Purdue University Graduate School

Pending Publication





until file(s) become available


posted on 2023-07-24, 00:20 authored by Anamika SinghAnamika Singh

Extracellular matrix (ECM) creates high-resolution chemical patterns, by assembling simple molecules with nm-scale features (e.g., carbohydrates, nucleotides, amino acids) into complex structures up to micrometers and extending to even larger scales across tissues (e.g., glycans, DNA, proteins), capable of carrying out the diverse and complex cellular functions. Mimicking the complexity of such biological systems requires precise control over the chemical patterning on substrates that exhibit physiochemical properties similar to biological systems (such as hydrogels). Although hydrogels provide tunable physiochemical properties suitable for biological applications; it is a porous material where pore sizes can range from 30 nm to greater than 1000 nm. Due to this structural heterogeneity, chemical patterning below the length scale of this heterogeneity is very challenging.

Here, we demonstrate a new assembly system for generating a nanostructured presentation of carbohydrates on the hydrogel surface. This approach is based on the striped phases assembly of functional alkanes where 1-nm resolution functional patterns are readily assembled on substrates such as highly ordered pyrolytic graphite (HOPG). In this assembly, molecules are stabilized by noncovalent interactions, including alkyl-pi interactions underlying the HOPG, van der Waals interaction between the adjacent alkyl chains, and hydrogen bonding between polar head groups. Topochemical polymerization converts internal diynes into conjugated polydiacetylenes (PDAs). PDAs can also be utilized to covalently attach the striped pattern to polyacrylamide hydrogels through free radical chemistry.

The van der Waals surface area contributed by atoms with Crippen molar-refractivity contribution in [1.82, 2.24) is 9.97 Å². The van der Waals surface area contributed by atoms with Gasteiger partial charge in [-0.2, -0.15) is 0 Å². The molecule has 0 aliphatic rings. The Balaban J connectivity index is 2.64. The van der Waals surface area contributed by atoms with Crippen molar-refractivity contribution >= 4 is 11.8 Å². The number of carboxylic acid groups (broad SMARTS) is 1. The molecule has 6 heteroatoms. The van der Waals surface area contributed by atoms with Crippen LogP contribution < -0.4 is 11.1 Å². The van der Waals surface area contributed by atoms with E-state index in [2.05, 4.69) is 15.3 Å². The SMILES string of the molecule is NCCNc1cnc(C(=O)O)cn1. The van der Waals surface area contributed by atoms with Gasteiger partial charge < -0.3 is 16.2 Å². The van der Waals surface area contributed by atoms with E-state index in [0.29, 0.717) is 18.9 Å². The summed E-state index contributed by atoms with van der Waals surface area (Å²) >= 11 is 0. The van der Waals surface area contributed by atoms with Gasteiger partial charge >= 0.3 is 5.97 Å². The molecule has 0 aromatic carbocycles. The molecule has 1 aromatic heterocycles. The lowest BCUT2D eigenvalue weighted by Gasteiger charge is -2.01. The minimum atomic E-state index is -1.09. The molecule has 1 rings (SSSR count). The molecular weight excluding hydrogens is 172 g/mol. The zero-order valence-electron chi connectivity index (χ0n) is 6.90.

Here, we synthesize new amphiphiles with carbohydrate headgroups (N-acetyl-D-glucosamine (GlcNAc), and D-glucuronic acid (GlcA)), assembled into striped phases on HOPG and covalently transfer to polyacrylamide hydrogels. GlcNAc binds to wheat germ agglutinin (WGA), a lectin that binds specifically in a multivalent fashion (dissociation constant KD in nm range) to GlcNAc. We show that GlcNAc striped phases generate highly selective interactions with wheat germ agglutinin (WGA) but do not induce specific binding with concanavalin A (another lectin molecule that does not target GlcNAc). We further demonstrate that WGA binding affinity can be modulated by shifting the position of diacetylenes that bring the polymer backbone closer to the GlcNAc, increasing the effecting local concentration of carbohydrates.

We investigated the possibility of using sPDA for secondary functionalization with complex biological molecules (such as biotin and cRGD) to mimic the ECM composition closely. The unusual reactivity of the sPDA backbones during the covalent transfer of the striped phase monolayer to hydrogels illustrates the potential of sPDA reactivity azides. In this work, we show that the addition of substituted azide molecules to sPDA-functionalized hydrogels produces a decrease in the fluorescence of the sPDA monolayer. Since these reactions are occurring on porous hydrogel surfaces characterization using techniques such as IR or NMR is difficult. We carried out further solution-phase reactions using a soluble PDA where PDA UV-vis absorption spectra red-shift after the reaction between the PDA backbone and azide. These experiments support the hypothesis of sPDA and azide click reaction.


Showalter Research Trust grant Schmidt Science Polymaths Award


Degree Type

  • Doctor of Philosophy


  • Chemistry

Campus location

  • West Lafayette

Advisor/Supervisor/Committee Chair

Shelley A. Claridge

Additional Committee Member 2

David H. Thompson

Additional Committee Member 3

Elizabeth Parkinson

Additional Committee Member 4

Christina Li